“Then little children were brought to Jesus for him to place his hands on them and pray, but the disciples rebuked them. Jesus said, “Leave the little children alone, and don’t try to keep them from coming to me, because the kingdom of heaven belongs to such as these.” After placing his hands on them, he went on from there. Just then someone came up and asked him, “Teacher, what good must I do to have eternal life?” “Why do you ask me about what is good?” he said to him. “There is only one who is good. If you want to enter into life, keep the commandments.” “Which ones?” he asked him. Jesus answered: Do not murder; do not commit adultery; do not steal; do not bear false witness; honor your father and your mother; and love your neighbor as yourself. “I have kept all these,” the young man told him. “What do I still lack?” “If you want to be perfect,” Jesus said to him, “go, sell your belongings and give to the poor, and you will have treasure in heaven. Then come, follow me.” When the young man heard that, he went away grieving, because he had many possessions. Possessions and the Kingdom Jesus said to his disciples, “Truly I tell you, it will be hard for a rich person to enter the kingdom of heaven. Again I tell you, it is easier for a camel to go through the eye of a needle than for a rich person to enter the kingdom of God.” When the disciples heard this, they were utterly astonished and asked, “Then who can be saved?” Jesus looked at them and said, “With man this is impossible, but with God all things are possible.” Then Peter responded to him, “See, we have left everything and followed you. So what will there be for us?” Jesus said to them, “Truly I tell you, in the renewal of all things, when the Son of Man sits on his glorious throne, you who have followed me will also sit on twelve thrones, judging the twelve tribes of Israel. And everyone who has left houses or brothers or sisters or father or mother or children or fields because of my name will receive a hundred times more and will inherit eternal life. But many who are first will be last, and the last first.”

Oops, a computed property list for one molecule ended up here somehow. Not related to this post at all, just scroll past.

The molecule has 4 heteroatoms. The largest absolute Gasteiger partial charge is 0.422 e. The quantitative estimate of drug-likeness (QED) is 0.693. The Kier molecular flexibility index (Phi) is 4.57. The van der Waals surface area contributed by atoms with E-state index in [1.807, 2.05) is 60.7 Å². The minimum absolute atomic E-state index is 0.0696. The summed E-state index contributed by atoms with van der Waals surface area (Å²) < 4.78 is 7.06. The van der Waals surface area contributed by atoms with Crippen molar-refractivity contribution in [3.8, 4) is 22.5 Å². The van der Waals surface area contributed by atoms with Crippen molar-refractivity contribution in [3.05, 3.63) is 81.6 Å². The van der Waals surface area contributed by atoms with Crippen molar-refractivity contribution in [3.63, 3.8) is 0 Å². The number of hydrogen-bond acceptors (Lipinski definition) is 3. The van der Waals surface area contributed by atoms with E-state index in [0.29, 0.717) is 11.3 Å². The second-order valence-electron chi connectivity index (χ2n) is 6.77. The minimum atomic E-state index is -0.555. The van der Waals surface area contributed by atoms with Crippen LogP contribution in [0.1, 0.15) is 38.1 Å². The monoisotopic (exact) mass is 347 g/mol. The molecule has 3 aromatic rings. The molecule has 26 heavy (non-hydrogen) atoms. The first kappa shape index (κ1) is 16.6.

As I continue my study through the book of Matthew, I slowed down enough to see two contrasting perspectives. I have read through these verses so many times that I admit … I hurried. First, we find Jesus blessing the children, followed by the story of what we know as The Rich Young Ruler. Take the time like I did to re-read these verses, and do it slowly.
For a lot of us, when we were little children, life was simple and uncomplicated. We had very little self-consciousness, and the competitive spirit we had and the desire to get more stuff that we experienced tended to be short-lived and easily forgotten. There was also a general trust toward those to whom we were entrusted. We loved those who loved us, and we largely obeyed those placed over us for our care and protection. Regarding “stuff,” yes, we had toys, but they were to play with, to enjoy, to share, and to carry around with us. They weren’t that expensive. They didn’t own us. We operated our lives with no agenda, and it was as life was meant to be – fun and relaxing. Life was mostly about relationships, not about stuff.